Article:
Maria Mitchell In Her Own Words

April, 1878.  I called on Prof. Henry at the Smithsonian Institute.  He must be in his 80th year.  He has been ill and seems feeble but is still the majestic old man, unbent in figure and undimmed in eye.  I always remember when I see him, the speech of Miss Dix, “He is the true-est man that ever lived.

In Washington, D.C. for a meeting of the officers of the Women’s Congress – the Association for the Advancement of Women meetings  ̶  Maria stopped by to visit a friend and something of a mentor, Professor Joseph Henry.  A physicist and professor, Henry was the first secretary of the Smithsonian Institute.  His feebleness was telling – Henry would die about a month after Maria’s visit with him in May 1878.  Henry was friendly with William Mitchell as well – they all ran in the same circles so to speak – and Henry came to Maria’s support/aid several times including when she wanted to take a leave of absence from the U. S. Nautical Almanac during her European trip.  Those calculations for the Almanac were tedious and trying to complete them and travel was not going to be easy.  When she asked for a leave from the work, the Almanac refused and Henry wrote a letter to support her year or so leave.  I think the Almanac was just afraid to lose Maria completely.  She would only resign several years into her professorship at Vassar – once she was sure that she was settled into the job completely.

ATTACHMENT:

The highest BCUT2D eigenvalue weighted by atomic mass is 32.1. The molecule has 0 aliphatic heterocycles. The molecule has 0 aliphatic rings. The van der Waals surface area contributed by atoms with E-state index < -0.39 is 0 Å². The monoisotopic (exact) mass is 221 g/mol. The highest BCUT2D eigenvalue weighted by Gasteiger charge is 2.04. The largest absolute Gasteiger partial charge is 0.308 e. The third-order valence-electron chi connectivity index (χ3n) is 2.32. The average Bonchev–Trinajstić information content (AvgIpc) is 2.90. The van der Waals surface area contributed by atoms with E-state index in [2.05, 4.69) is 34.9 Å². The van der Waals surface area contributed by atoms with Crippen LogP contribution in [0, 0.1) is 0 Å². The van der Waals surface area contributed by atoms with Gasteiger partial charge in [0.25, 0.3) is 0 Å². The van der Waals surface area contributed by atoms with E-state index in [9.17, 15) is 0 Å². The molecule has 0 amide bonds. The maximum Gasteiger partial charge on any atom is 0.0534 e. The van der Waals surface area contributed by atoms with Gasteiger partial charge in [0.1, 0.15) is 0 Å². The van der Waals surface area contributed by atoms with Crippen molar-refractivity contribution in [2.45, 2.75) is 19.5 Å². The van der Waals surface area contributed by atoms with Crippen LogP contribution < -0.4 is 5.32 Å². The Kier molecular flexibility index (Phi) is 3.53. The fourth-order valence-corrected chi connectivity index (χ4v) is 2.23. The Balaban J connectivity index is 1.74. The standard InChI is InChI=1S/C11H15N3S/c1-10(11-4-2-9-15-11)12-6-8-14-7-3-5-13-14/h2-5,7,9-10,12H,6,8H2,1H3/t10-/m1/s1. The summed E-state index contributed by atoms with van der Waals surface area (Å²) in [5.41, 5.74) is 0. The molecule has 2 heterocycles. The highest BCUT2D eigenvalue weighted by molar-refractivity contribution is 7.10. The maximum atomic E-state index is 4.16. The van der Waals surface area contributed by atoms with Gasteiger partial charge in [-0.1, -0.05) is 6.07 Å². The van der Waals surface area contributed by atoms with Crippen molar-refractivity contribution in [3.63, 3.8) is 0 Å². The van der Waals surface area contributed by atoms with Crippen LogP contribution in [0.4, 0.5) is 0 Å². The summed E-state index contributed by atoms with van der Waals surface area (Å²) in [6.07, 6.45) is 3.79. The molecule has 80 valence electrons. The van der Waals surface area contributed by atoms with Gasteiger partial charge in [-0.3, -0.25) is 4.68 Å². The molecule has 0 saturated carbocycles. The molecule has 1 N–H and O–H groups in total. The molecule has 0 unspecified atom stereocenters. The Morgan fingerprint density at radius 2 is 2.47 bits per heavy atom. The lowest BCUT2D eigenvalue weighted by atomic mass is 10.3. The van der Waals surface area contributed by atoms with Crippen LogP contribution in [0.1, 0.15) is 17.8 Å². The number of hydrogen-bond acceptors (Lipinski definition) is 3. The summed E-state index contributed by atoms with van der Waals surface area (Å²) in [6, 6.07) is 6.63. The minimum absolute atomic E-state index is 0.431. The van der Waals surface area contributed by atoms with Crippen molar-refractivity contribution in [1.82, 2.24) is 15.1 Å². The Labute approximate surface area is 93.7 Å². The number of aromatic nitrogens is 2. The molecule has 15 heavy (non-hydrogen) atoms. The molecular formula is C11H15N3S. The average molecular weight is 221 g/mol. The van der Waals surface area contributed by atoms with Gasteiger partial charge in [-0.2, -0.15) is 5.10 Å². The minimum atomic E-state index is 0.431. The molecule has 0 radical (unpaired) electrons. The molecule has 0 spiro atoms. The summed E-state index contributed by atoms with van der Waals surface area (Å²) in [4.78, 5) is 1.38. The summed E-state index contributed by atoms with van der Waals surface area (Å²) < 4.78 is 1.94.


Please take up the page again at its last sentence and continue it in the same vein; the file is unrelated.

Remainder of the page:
JNLF

Maria Mitchell In Her Own Words

Maria in her chair

January 22. {1855} Horace Greely, in an article in a recent number of the ‘Tribune,’ says that the fund left by Smithson is spent by the regents of that institution in publishing books which no publisher would undertake and which do no good to anybody.  Now in our little town of Nantucket, with our little Atheneum, those volumes are in constant demand . . .

Smithson of course refers to James Smithson (1765-1829), a British scientist who left his estate to the United States in order to found “at Washington, under the name of the Smithsonian Institution, an establishment for the increase and diffusion of knowledge.”  This sum was about a half a million dollars and came from a man who never even visited the United States.  No one knew of this gift so to this day no one knows why he chose to make such a gift.  Though the promotion of the sciences and sharing the knowledge of it with people I am sure was a part of it.

Nantucket was known as a community of life-long learners and the Atheneum the hive where much of that information could be disseminated from.  Almost thirty miles at sea, people were not completely starved for information but as many of us are familiar with, it used to (before the Internet especially) make information slow to reach us.  And reading and learning are yet another very nice way to pass the time on a quiet, solitary island so I am not surprised that Maria notes that those volumes flew off the shelves.  They opened a world that was vast and far away and brought them to our shores – just as they still can.

JNLF